I had to drop out of college, since I couldn't afford it. I bought ETH and BTC in the early days, so that was lucky for me. And while I did get a lot of help back in 2017, as a crypto founder, no one offered me a fellowship. But now that I dropped out and got funding from VCs to start my own business, things are different.

What are you hoping to achieve or encourage by providing the Web3 Drop Out Scholarship?

When I was in college, I did not have the opportunity to receive a donation like this. The Thiel Fellowship is very traditional, so they can't offer much for Web3.

In the next 20 or 50 years, Web3 will open up a lot of opportunities. We want children to be able to help themselves. They say: "I have this dream; I just need some money to start it." No matter what kind of dream you have, as long as it makes sense to us, we'll help you. And if you need further funding or referrals, we can provide that for you. We have connections with everyone.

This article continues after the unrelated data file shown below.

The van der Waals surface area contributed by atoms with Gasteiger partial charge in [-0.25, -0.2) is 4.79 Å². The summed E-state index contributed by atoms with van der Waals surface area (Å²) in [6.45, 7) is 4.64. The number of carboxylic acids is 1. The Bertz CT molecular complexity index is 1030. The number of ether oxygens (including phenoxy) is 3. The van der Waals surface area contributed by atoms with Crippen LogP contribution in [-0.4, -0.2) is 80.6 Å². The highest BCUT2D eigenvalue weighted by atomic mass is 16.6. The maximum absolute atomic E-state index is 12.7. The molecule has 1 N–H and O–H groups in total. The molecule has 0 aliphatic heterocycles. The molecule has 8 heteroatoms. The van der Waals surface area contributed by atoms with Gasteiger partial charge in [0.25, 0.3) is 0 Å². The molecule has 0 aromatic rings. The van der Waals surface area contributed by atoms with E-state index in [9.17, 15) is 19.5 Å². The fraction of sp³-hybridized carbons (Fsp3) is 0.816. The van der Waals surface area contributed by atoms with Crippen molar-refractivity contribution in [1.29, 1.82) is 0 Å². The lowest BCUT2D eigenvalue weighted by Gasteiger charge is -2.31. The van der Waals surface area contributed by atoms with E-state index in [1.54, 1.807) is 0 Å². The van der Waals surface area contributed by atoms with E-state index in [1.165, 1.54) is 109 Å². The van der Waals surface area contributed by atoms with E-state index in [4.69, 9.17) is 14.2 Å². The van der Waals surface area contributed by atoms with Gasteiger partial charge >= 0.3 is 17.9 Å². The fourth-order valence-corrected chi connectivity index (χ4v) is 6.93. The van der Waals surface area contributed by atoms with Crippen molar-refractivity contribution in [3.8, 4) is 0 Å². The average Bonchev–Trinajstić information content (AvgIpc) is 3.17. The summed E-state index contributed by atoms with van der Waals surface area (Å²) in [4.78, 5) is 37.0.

What do the three successful applicants have in common?

They all share a passion for the decentralized world. They all think that staying in college or large companies is not a necessary routine they have to follow. They all have enough knowledge or are willing to learn to achieve their dreams. Some of them do not have a tech background but want to learn stuff. One of the winners posted proof of dropout.

You regularly talk about Web3 and crypto in China, moderate panels, and give speeches. What are your thoughts on the development of Web3 and crypto in China? And more broadly, in Asia?